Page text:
Huge win for Chicago nurses

Submitted by ADonahue on January 10, 2022
3 nurses outside hold signs "Patients First in the Hospital"

RNs at Community First ratify first contract

By Rachel Berger

National Nurse Magazine - October | November | December 2021 Issue

Registered nurses at Community First Medical Center in Chicago were proud to ratify their first union contract at the end of October, less than a week after they announced they had reached a tentative agreement.

The ratification of the two-year contract, with strong protections for patients and nurses, came just days after registered nurses issued a strike notice. The planned three-day strike was averted.

“We are absolutely thrilled to have reached this agreement, and we know that it will help us recruit and retain experienced nurses,” said Kathy Haff, a registered nurse in the emergency department. “This was a long fight. We are so proud of how all the nurses came together to win so many important protections that will help us provide the safe patient care people in our community deserve.”

Under the new contract, nurses will receive wage increases averaging 17 percent over the term of the contract. To address economic justice issues, this contract moves all RNs to a pay scale based on the number of years of nursing experience.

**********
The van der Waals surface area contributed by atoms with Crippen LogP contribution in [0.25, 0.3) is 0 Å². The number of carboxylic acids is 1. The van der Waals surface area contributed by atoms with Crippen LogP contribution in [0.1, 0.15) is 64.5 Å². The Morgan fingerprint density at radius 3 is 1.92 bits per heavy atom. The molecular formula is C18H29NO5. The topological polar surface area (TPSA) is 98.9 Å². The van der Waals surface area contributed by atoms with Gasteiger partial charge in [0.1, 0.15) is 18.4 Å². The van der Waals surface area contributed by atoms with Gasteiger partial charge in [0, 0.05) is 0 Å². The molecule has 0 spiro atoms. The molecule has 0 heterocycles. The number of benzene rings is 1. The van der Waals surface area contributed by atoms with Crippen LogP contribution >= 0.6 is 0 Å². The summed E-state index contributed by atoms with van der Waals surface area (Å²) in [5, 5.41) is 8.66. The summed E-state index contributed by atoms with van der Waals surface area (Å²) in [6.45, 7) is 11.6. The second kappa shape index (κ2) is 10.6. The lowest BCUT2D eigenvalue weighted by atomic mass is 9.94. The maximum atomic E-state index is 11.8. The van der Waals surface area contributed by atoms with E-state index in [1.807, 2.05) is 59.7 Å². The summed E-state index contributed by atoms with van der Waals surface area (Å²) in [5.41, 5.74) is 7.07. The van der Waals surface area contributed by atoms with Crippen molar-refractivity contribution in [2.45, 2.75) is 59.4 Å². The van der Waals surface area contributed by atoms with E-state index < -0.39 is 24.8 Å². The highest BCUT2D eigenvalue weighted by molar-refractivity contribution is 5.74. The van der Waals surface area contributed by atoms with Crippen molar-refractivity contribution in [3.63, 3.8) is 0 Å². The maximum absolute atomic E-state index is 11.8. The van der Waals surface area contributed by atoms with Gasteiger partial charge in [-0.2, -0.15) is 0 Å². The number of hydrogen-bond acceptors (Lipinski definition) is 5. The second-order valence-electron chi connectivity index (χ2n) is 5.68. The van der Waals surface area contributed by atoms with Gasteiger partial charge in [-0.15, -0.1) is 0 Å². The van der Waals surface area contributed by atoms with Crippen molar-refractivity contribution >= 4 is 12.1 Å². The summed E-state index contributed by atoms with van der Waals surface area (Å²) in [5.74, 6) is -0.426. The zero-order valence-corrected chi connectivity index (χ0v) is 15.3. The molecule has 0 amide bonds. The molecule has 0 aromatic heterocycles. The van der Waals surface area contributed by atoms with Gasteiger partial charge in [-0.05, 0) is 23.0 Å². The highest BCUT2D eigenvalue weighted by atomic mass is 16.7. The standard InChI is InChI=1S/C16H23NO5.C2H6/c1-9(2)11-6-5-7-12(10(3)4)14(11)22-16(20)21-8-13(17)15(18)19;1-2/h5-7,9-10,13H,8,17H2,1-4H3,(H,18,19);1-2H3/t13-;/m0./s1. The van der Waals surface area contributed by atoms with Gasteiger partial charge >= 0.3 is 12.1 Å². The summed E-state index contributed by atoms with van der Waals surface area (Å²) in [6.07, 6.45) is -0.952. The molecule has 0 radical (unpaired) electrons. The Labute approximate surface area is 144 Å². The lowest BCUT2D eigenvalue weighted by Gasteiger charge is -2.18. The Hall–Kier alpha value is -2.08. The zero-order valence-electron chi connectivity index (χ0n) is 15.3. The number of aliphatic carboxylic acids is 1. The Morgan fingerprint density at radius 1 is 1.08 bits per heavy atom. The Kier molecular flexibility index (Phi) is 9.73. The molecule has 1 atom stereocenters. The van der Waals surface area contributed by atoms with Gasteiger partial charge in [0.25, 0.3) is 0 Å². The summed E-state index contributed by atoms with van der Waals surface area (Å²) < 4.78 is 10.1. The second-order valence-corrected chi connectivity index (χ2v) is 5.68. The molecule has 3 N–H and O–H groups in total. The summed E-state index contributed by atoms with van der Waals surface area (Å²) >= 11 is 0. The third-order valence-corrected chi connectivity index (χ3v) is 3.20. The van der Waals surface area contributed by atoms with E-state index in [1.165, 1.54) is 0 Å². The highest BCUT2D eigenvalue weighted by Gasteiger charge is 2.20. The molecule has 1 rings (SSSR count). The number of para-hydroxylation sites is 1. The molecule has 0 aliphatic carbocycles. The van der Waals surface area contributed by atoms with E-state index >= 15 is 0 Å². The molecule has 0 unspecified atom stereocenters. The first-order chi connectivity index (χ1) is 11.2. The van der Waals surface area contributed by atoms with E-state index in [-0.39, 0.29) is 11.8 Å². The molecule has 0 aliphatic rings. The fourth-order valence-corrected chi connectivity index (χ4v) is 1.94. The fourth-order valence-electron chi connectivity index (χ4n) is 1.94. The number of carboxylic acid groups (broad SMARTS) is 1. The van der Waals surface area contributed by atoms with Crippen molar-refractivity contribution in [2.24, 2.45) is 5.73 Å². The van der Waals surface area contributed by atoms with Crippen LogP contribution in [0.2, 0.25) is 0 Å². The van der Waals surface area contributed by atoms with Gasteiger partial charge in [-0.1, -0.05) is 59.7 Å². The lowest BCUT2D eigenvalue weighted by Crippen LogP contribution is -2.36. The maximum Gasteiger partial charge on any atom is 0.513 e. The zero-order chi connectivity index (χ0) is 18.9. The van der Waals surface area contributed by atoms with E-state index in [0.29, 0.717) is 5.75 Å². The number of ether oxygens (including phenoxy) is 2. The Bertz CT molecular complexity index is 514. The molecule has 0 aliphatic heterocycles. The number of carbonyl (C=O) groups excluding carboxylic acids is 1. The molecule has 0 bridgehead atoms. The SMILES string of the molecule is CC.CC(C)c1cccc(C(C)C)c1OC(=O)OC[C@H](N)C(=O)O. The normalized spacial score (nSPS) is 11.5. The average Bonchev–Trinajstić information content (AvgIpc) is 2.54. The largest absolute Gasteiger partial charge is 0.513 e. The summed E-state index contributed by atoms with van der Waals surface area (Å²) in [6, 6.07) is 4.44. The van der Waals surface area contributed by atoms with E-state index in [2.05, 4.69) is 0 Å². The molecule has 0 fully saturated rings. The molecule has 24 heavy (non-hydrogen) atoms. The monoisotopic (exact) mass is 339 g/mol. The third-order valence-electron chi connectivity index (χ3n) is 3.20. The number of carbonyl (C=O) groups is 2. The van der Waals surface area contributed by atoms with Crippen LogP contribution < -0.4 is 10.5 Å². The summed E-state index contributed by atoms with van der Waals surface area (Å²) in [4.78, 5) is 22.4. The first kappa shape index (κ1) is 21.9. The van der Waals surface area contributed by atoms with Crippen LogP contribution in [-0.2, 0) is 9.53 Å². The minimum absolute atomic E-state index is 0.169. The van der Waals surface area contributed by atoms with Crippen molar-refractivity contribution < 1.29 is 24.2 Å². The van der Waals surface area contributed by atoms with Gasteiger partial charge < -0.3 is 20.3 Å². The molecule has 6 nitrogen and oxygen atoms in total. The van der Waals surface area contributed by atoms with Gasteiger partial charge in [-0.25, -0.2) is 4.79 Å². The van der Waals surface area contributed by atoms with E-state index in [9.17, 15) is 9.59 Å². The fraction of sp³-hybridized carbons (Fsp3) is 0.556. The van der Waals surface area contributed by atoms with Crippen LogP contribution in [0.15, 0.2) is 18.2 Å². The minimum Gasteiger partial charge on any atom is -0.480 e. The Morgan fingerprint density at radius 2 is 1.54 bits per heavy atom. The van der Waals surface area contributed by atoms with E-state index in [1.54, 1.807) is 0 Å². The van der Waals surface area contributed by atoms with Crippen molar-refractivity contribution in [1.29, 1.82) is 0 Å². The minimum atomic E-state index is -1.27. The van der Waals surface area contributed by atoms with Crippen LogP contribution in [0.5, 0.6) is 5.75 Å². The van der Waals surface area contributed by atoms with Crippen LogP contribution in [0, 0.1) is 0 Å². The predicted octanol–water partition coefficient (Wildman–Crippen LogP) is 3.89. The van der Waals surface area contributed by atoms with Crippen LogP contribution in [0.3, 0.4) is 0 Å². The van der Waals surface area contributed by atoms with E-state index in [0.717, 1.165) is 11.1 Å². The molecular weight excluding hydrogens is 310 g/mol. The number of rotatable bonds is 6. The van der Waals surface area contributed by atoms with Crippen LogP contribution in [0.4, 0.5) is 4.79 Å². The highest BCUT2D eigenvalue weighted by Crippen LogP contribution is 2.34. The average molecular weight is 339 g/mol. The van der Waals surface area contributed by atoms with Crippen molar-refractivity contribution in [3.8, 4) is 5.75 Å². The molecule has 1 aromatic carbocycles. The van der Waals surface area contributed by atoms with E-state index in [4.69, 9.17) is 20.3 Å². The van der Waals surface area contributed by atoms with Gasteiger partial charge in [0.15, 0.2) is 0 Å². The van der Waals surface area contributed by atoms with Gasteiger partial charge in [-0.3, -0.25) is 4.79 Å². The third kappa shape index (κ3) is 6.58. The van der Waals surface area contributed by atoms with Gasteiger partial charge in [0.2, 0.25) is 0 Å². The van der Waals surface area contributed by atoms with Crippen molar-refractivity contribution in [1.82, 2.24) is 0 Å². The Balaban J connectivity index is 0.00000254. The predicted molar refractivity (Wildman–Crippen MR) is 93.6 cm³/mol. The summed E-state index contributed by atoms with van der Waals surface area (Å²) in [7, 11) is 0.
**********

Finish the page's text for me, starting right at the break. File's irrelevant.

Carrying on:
Contract highlights include health and safety provisions to ensure personal protective equipment when caring for confirmed and suspected Covid-19 patients and the creation of nurse-run committees to strengthen advocacy for patients and to address staffing, workplace safety, and other issues impacting safe patient care conditions. The agreement includes restrictions to prevent nurses from being floated to units where they lack the training or clinical expertise to care for the patients.

The ratified pact also includes expanded tuition reimbursement and paid education leave for nurses and the hospital’s agreement to invest more in security, supplies, and equipment.

Nurses say these highlights and other important contract features will have a long-lasting, positive impact on the community.

“Providing high-quality care for our patients throughout this pandemic has been incredibly challenging,” said Patricia Ryan, RN. “The new contract, with its emphasis on safety protections and the creation of a pathway for continued dialogue between nurses and management, will go a long way toward improving the care we can give our patients and our ability to attract and retain experienced nurses.”

The RNs had voted by a margin of more than 90 percent to join National Nurses Organizing Committee in December 2019.

Rachel Burger is a communications specialist at National Nurses United.